Tuesday, June 20, 2017

Something I need to say

This world is a dark place. Tragedies fill the 24 hour new-cycle and people die. You can be a Syrian toddler on a sinking boat in the Mediterranean without a life preserver, you can be a black man walking down the street in New York City suddenly impaled on a sword helmed by a white supremacist terrorist, you can be caught in a flash flood in Trujillo Peru and swept away in a landslide. So may tragedies I cannot begin to categorize them. No matter where you are you cannot escape the soul-dampening cruelty of this broken world.

Last Wednesday, my commute was broken by several texts from my mother and my boss as both began checking in, I had been in my own world of obliviousness to the high profile shooting of a congressman and several aides that took place less than a mile from where I live. On the year anniversary of the death of a British MP Jo Cox, a high-profile shooting targeting national law-makers carried additional weight. Last night, after spending a weekend unplugged from the internet and a wonderful Father’s Day with my parents, I opened up my social media feeds to news of the tragic murder of Nabra Hassanen, a 17-year old Muslim girl, who was walking with friends between late-night prayers at the ADAMS Center Mosque. Her body was discovered in Fairfax County, where I grew up, where my parents still live, where I had just spent the whole day, oblivious.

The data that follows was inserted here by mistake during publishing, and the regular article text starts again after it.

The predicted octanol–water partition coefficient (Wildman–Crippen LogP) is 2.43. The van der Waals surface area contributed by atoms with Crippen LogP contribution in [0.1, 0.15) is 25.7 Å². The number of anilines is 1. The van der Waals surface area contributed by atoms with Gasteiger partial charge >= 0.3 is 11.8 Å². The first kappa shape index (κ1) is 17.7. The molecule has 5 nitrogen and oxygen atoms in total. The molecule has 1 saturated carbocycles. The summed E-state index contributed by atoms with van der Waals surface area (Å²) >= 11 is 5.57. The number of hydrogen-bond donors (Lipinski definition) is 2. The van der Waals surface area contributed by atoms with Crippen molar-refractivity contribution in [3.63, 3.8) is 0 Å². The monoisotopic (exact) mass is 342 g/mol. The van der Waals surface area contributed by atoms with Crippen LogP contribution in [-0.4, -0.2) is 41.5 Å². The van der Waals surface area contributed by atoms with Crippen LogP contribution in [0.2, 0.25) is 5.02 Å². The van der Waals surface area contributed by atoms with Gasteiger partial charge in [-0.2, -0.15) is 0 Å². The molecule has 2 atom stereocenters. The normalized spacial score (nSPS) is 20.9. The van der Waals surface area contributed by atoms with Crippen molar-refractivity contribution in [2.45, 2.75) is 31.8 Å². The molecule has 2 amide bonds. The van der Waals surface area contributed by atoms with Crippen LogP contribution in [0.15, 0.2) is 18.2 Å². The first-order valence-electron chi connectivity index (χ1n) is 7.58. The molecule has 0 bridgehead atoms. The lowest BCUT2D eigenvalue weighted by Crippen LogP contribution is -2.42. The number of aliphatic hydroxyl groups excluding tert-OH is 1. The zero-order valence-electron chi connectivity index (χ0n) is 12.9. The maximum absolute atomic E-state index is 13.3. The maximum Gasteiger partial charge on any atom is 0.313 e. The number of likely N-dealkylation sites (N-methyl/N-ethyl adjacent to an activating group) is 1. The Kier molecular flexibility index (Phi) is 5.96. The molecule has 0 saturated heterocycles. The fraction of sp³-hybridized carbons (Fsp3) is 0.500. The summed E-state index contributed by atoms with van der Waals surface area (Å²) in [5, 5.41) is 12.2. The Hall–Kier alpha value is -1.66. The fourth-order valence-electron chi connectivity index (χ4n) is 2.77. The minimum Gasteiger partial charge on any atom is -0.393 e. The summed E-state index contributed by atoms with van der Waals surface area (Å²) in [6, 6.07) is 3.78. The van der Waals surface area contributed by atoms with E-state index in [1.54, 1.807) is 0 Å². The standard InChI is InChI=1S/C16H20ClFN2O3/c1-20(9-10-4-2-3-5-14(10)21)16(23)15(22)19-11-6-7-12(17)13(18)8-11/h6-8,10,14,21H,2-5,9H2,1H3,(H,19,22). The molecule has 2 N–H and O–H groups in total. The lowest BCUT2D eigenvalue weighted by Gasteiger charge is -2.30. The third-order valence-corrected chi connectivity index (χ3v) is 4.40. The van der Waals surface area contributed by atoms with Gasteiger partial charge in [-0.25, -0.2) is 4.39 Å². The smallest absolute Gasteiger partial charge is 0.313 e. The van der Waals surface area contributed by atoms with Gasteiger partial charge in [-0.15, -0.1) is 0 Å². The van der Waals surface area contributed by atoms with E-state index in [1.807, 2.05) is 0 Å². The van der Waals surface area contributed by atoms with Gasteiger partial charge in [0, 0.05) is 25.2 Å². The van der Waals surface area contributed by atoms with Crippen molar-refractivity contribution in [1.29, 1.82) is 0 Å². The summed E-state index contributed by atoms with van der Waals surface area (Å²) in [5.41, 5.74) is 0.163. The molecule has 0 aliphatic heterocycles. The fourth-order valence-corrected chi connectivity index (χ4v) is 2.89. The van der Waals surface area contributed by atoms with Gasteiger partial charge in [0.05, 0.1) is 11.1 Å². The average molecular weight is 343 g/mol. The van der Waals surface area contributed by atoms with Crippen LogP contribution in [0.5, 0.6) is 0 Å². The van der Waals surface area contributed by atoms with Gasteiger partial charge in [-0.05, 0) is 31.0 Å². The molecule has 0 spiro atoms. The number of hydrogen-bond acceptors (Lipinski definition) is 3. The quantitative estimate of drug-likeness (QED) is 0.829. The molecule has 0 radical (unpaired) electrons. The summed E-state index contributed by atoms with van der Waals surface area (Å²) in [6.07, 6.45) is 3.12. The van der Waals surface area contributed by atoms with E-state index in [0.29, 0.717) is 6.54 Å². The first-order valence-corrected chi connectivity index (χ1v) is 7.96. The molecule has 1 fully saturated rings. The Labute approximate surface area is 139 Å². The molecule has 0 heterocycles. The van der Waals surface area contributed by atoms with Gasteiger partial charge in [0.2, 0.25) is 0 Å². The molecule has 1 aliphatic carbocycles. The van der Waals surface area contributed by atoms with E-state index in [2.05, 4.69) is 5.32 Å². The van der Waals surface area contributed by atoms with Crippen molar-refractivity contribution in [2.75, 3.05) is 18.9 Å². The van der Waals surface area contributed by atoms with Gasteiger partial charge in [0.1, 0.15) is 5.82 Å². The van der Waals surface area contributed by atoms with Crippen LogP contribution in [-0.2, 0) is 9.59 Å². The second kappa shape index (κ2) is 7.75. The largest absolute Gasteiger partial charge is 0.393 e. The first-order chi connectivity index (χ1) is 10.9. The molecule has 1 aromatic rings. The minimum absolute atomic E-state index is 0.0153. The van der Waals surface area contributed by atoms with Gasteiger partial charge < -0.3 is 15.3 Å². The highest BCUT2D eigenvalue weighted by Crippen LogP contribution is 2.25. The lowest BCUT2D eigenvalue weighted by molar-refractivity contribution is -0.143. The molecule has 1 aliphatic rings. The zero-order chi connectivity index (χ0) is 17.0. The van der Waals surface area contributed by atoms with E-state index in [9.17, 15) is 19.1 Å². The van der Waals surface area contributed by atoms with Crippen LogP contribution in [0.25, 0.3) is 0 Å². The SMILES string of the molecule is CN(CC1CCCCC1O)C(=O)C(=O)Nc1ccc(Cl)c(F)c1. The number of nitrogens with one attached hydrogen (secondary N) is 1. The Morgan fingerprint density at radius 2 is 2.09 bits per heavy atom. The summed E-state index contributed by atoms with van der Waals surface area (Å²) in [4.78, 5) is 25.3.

This tragic murder pierced through my Sunday night and comes on the heels of the June 5 double homicide of young men in Maryland Shadi Adi Najjar, 17, and Artem S. Ziberov, 18, shot in a car while sitting in a cul-de-sac of a residential neighborhood.  Even more so, this news called me back to my first month working at KARAMAH: Muslim Women Lawyers for Human Rights. In February 2015 hatred took the lives of three beautiful, intelligent young adults full of potential: Deah Shaddy Barakat, 23, his wife Yusor Mohammad, 21, and her sister, Razan Mohammad Abu-Salha, 19.

As a Christian, I believe that this world is irrevocably broken and can only be saved by redemption through God and Jesus. As a coworker and friend of several Muslims who are fasting this month during Ramadan, their devotion and prayer to God inspires me on my own faith journey. As an American who works in D.C., I am in the process of examining my own core values, questioning our nations’ historic narrative as is the freedom and I believe obligation of every citizen of this nation.  As an attorney providing direct representation to survivors of domestic violence I see firsthand the impact of small, unspoken, unceremonious tragedies that take place privately but affect all life publicly.